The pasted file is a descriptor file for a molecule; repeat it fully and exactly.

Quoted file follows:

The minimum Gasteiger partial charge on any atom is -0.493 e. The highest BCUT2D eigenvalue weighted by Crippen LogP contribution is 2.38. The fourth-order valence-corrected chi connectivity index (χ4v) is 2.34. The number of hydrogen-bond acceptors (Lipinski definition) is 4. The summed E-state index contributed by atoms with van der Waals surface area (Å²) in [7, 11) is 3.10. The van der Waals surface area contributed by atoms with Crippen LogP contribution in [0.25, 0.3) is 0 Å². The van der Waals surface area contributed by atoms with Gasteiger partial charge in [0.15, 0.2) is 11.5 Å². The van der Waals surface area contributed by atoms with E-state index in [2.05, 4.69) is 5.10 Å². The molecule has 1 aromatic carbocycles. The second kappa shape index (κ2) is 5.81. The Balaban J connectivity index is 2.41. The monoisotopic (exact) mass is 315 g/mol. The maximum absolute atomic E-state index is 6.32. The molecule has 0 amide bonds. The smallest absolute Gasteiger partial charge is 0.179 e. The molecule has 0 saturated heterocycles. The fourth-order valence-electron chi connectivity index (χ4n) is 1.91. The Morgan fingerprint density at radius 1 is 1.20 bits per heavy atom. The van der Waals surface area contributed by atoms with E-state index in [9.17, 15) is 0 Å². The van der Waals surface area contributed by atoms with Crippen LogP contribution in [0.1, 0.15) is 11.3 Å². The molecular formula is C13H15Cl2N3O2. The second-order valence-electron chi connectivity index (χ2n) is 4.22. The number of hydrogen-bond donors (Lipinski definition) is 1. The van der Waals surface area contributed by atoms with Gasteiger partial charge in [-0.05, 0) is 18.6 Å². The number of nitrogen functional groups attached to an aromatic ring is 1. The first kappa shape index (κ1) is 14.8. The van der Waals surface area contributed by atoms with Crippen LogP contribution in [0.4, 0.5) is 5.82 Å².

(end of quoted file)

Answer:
The minimum Gasteiger partial charge on any atom is -0.493 e. The highest BCUT2D eigenvalue weighted by Crippen LogP contribution is 2.38. The fourth-order valence-corrected chi connectivity index (χ4v) is 2.34. The number of hydrogen-bond acceptors (Lipinski definition) is 4. The summed E-state index contributed by atoms with van der Waals surface area (Å²) in [7, 11) is 3.10. The van der Waals surface area contributed by atoms with Crippen LogP contribution in [0.25, 0.3) is 0 Å². The van der Waals surface area contributed by atoms with Gasteiger partial charge in [0.15, 0.2) is 11.5 Å². The van der Waals surface area contributed by atoms with E-state index in [2.05, 4.69) is 5.10 Å². The molecule has 1 aromatic carbocycles. The second kappa shape index (κ2) is 5.81. The Balaban J connectivity index is 2.41. The monoisotopic (exact) mass is 315 g/mol. The maximum absolute atomic E-state index is 6.32. The molecule has 0 amide bonds. The smallest absolute Gasteiger partial charge is 0.179 e. The molecule has 0 saturated heterocycles. The fourth-order valence-electron chi connectivity index (χ4n) is 1.91. The Morgan fingerprint density at radius 1 is 1.20 bits per heavy atom. The van der Waals surface area contributed by atoms with E-state index in [9.17, 15) is 0 Å². The van der Waals surface area contributed by atoms with Crippen LogP contribution in [0.1, 0.15) is 11.3 Å². The molecular formula is C13H15Cl2N3O2. The second-order valence-electron chi connectivity index (χ2n) is 4.22. The number of hydrogen-bond donors (Lipinski definition) is 1. The van der Waals surface area contributed by atoms with Gasteiger partial charge in [-0.05, 0) is 18.6 Å². The number of nitrogen functional groups attached to an aromatic ring is 1. The first kappa shape index (κ1) is 14.8. The van der Waals surface area contributed by atoms with Crippen LogP contribution in [0.4, 0.5) is 5.82 Å².